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Brian Lee Crowley’s latest column shows he’s a glass-half-full kinda guy. We shouldn’t be worried about unemployment because a) it’s old-fashioned, b) Boomers had it worse (and now they’re getting old) c) we’re doing better than the U.S., and d) it’s really only young people and immigrants that are unemployed. This is a relief. So I [...]
The Bank of Canada released their January 2013 Monetary Policy Report. Of note, the Bank downgraded its growth expectation for 2013 to 2.0% from 2.3%, and expects the Canadian economy will not reach full potential until late 2014. Several key points in the January MPR reinforce what progressive economists have been saying about the Canadian [...]
Following are the notes on which I based presentations to the Senate National Finance Committee on June 6 and the House of Commons Finance Committee on May 29. They summarize key CLC concerns with the Budget Implementation Bill. Lack of Consultation The significant changes to the Employment Insurance (EI) program proposed in Budget 2012 should [...]
This is my latest column for Canadian Business magazine. Giorgio, a hard-working, smart-as-a-whip University of Toronto student, asked me a great question after a recent guest lecture: What if the biggest challenge facing Canadian businesses and governments in the coming years isn’t an aging society but the economic and fiscal drag of hundreds of thousands [...]
Posted by Armine Yalnizyan under economic growth, economic risk, employment, labour adjustment, population aging, skill shortages, temporary workers, Uncategorized, unemployment, young workers.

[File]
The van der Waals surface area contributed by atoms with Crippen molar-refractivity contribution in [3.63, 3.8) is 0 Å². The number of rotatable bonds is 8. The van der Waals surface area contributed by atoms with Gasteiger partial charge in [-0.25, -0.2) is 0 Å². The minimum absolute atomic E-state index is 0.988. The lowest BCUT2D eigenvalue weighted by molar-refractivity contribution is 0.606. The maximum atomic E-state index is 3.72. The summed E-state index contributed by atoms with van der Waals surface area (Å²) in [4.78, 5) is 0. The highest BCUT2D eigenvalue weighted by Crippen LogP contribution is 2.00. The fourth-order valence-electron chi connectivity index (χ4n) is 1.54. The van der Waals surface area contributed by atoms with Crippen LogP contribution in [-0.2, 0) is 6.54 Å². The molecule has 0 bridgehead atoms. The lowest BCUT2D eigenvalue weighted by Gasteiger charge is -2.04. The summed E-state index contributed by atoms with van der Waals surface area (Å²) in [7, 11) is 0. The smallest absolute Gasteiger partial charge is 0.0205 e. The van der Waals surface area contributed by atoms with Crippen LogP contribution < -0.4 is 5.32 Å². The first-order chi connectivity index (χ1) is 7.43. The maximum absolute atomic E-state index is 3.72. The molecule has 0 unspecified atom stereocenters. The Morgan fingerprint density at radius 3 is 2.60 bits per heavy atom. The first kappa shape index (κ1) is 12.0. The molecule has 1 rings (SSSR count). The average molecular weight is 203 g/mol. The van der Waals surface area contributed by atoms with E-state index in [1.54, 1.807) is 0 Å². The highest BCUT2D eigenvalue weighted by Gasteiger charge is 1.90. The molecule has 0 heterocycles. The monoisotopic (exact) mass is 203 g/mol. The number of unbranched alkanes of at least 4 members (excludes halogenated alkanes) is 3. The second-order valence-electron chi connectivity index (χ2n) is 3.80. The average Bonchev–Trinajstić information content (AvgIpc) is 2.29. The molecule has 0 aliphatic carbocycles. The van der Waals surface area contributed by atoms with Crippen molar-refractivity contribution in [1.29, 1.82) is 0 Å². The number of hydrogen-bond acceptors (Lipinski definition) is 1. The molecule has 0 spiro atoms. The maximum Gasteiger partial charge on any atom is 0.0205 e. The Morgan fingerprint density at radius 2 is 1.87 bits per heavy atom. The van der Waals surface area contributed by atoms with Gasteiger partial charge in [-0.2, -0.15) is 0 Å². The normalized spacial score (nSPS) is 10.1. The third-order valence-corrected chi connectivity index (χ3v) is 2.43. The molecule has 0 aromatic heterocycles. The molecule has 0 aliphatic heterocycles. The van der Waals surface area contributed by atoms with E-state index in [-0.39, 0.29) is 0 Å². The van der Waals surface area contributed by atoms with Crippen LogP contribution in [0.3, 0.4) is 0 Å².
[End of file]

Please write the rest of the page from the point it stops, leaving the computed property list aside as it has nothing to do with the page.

April 11th, 2012
(This guest blog was written by Mike Marin and Anouk Dey. It originally appeared in the Toronto Star on February 24. The authors are part of a team that produced the report Prospering Together (in English http://bit.ly/z4GQx5 and in French http://bit.ly/yabiK2) What do the Occupy Movement and Canadian software giant OpenText have in common? Most [...]
Posted by Armine Yalnizyan under competition, economic growth, education, inequality, Occupy Movement, productivity, progressive economic strategies, skill shortages, social policy, young workers.
February 26th, 2012
Further to my earlier post on this topic, whether or not we are or will soon be experiencing labour and skills shortages is a question of critical importance to the development of sound public policy. Next week, we will get some new Statistics Canada data on job vacancies which will help support a more informed [...]
CSPI have just published the second edition of my book, Work and Labour in Canada: Critical Issues. While this is written mainly as a text for university level courses, others may find it useful as a resource on a wide range of labour market issues and trends, including the role of unions. The book can [...]
Posted by Andrew Jackson under economic crisis, labour market, manufacturing, Role of government, self-employed, seniors, skill shortages, social democracy, Uncategorized, unemployment, unions.
January 12th, 2010
The 2008 Employment Insurance Monitoring and Assessment Report provides some useful information on the state of active labour market policy in Canada before the recession, much more, in fact, than in previous reports. http://www.hrsdc.gc.ca/eng/employment/ei/reports/eimar_2008/index.shtml EI Part II Funds are transferred to the provinces through Labour Market Development Agreements (or LMDAs) which are used (almost entirely) [...]
Alberta’s economy looks ever more like a runaway train. Climate change raises the prospect of needing to slow this train down, something that would be advisable even if rising temperatures were not reaping havoc, because the boom has made labour scarce, housing even scarcer, and created a number of other social and environmental problems. With [...]
Given the rapid expansion of the temporary foreign worker program and the frequent complaints of employers that workers are hard to find, one might expect that Government of Canada research would support the view that there are, and will continue to be, pervasive skill shortages. Yet this is not the case. The most recent ten [...]